Researchers from Japan's Semiconductor Energy Laboratory (SEL) developed a new OLED device architecture that enables efficient, long-lasting and low-drive voltage OLEDs, at practical brightness levels.

ExTET process and energy states diagram

The researchers call the new device architecture exciplex-triplet energy transfer, or ExTET. The image above shows the elementary process and its energy state diagram. To create the emissive layer of the ExTET, the researcher took a film with an electron-transporting material (ETM) and a hole-transporting material (HTM) and doped it with a phosphorescent dopant. Direct recombination between the electrons at the LUMO level and the hole at the HUMO level forms a charge-transfer excited complex (exciplex) - and the phosphorescent emission occurs via energy transfer from the exciplex to the dopant.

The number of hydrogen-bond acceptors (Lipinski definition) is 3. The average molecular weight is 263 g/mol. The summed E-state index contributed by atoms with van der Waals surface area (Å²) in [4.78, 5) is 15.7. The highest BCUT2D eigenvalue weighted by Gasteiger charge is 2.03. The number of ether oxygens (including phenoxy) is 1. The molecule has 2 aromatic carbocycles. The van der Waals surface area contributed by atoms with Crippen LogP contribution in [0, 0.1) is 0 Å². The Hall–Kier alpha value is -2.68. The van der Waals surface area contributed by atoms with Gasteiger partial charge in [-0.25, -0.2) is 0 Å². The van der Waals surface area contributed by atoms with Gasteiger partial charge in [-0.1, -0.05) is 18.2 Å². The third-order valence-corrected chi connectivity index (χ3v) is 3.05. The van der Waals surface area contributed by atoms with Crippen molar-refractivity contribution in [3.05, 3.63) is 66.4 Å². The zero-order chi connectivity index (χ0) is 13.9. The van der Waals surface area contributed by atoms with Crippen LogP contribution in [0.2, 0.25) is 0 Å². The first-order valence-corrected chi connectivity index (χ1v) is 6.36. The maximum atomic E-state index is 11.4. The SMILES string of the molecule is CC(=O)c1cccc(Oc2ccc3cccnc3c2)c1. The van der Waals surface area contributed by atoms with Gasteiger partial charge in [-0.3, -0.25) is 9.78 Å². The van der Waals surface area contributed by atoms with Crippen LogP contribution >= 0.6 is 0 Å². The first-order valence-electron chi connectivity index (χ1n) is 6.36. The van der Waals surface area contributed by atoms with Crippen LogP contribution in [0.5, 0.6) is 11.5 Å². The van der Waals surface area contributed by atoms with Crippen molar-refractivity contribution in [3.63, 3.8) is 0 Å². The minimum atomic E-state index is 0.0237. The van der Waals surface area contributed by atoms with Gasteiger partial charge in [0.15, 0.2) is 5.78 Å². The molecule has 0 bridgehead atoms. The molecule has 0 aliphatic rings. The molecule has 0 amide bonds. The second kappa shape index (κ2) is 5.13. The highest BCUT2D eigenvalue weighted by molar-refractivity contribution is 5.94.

The researchers fabricated several ExTET OLEDs (green, yellow, orange and red) and achieved extremely high external quantum efficiencies of about 30% with all those devices. This shows that the internal quantum efficiencies reached almost 100%. As they expected, the drive voltage was about 3V.

The research believe that ExTET will finally enable a phosphorescent blue OLED, and they are currently working to produce the first such material.




Nice news but not impressive. 

I'll really start to be excited when I'll see solid data concerning lifetime.